Switchgrass as oil and water-spill sorbent: Effect of particle size, torrefaction, and regeneration methods

Jaya Tripathi, Aditi Arya, Daniel Ciolkosz

Research output: Contribution to journalArticlepeer-review

Abstract

Switchgrass, both raw and torrefied, was tested for its ability to sorb water or oil. The cyclic performance was also examined, utilizing centrifugal extraction as the regeneration method. Both oil and water sorption capacity increase with the decreasing size of raw switchgrass particles. Results indicate that 3 mm raw switchgrass can sorb water at a capacity of about 6 times its mass and can sorb oil at a capacity of about 3 times its mass, which makes it a suitable biodegradable sorbent. Torrefaction at 220 °C for 30 min reduces water sorption capacity by an average of 55% but does not have a statistically significant impact on oil sorption. Sorption of liquid is negatively correlated to particle size. Centrifugation is able to partially desorb either liquid from the sorbent, and subsequent sorption cycles do not display lower sorption capacity than the first cycle when calculated on a dry mass basis.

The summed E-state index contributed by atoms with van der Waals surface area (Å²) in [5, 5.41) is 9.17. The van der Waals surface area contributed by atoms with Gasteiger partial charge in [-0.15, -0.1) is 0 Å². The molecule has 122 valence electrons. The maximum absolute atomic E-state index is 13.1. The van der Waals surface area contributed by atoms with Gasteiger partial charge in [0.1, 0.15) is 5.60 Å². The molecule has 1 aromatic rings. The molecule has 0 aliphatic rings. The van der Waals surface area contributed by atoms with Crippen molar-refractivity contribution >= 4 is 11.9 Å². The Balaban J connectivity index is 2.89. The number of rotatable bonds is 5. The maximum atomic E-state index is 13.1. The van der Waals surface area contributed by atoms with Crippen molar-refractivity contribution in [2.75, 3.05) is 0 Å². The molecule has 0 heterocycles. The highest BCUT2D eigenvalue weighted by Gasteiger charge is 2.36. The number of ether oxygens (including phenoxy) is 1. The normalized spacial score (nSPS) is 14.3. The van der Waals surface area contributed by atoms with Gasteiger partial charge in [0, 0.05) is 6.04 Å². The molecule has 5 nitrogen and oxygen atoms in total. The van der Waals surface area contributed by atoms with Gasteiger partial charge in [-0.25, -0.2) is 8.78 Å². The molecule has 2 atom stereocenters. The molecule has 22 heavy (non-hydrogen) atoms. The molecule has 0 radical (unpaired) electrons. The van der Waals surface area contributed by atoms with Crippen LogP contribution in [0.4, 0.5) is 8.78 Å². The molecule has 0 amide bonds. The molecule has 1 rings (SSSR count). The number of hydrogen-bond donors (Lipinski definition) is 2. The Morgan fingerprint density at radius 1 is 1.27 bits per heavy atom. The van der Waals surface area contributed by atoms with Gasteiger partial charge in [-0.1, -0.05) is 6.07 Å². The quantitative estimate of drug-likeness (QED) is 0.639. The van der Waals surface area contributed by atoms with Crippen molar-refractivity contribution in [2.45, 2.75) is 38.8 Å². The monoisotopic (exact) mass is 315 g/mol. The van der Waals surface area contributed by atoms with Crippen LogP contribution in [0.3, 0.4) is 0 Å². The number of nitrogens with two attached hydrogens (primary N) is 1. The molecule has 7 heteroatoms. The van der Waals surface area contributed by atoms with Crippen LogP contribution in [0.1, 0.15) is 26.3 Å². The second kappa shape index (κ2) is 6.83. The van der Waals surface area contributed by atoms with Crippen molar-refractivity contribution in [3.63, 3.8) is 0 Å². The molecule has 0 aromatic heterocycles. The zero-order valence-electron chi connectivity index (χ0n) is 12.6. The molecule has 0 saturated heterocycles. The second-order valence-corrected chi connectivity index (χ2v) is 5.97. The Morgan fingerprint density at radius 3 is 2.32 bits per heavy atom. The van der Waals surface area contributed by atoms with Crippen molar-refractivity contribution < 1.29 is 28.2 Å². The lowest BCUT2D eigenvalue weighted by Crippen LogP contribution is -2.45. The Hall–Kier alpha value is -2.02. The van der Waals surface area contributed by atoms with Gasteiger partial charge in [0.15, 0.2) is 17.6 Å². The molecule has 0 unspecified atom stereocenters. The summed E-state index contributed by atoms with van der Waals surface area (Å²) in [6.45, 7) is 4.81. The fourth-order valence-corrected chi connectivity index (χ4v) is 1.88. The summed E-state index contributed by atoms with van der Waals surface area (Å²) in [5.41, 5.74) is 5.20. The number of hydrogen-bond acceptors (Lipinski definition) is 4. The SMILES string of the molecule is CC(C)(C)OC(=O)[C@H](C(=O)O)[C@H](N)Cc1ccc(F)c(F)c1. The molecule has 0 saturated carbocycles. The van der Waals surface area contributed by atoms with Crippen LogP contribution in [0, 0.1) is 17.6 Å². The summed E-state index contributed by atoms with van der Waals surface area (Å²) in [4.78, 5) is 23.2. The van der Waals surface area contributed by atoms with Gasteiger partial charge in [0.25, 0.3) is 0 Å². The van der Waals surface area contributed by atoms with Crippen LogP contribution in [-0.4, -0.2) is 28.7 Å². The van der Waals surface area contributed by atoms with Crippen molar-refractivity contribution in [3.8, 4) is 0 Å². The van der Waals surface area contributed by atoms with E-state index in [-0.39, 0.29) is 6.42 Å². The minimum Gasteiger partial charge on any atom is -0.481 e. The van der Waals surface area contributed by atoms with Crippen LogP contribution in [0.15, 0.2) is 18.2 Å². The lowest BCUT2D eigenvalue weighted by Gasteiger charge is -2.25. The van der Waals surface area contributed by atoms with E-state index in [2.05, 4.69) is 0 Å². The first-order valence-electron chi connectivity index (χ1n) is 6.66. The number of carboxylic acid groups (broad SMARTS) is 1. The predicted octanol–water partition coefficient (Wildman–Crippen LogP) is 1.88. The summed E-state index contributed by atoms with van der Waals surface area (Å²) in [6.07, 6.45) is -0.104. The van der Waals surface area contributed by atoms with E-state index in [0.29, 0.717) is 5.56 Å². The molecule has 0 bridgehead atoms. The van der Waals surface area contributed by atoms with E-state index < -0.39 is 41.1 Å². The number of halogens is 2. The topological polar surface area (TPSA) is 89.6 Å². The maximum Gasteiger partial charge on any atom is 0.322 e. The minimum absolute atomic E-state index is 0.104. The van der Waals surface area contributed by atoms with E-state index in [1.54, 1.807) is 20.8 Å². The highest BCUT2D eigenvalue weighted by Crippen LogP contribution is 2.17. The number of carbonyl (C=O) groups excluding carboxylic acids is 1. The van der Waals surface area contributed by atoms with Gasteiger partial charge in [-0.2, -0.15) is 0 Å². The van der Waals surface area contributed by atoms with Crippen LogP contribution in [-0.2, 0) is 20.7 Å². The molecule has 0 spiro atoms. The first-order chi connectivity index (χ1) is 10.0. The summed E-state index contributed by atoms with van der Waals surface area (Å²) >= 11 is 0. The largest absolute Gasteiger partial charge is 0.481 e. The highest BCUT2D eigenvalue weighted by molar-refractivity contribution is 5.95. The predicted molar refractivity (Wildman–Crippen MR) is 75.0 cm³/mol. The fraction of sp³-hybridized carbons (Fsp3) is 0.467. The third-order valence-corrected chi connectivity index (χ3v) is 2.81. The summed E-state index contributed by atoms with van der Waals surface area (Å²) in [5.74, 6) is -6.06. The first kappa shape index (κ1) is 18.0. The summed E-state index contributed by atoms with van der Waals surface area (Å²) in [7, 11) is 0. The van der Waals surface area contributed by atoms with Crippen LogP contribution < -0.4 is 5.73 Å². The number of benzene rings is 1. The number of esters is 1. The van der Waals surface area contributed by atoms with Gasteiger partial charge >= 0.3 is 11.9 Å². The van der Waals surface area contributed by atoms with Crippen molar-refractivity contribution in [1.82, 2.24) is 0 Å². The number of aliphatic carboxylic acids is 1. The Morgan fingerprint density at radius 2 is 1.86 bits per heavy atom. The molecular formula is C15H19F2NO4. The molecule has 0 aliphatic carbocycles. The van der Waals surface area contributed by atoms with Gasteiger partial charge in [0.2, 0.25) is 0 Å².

Original languageEnglish (US)
Article number111908
JournalJournal of Environmental Management
Volume281
DOIs
StatePublished - Mar 1 2021

All Science Journal Classification (ASJC) codes

  • Environmental Engineering
  • Waste Management and Disposal
  • Management, Monitoring, Policy and Law

Fingerprint Dive into the research topics of 'Switchgrass as oil and water-spill sorbent: Effect of particle size, torrefaction, and regeneration methods'. Together they form a unique fingerprint.

Cite this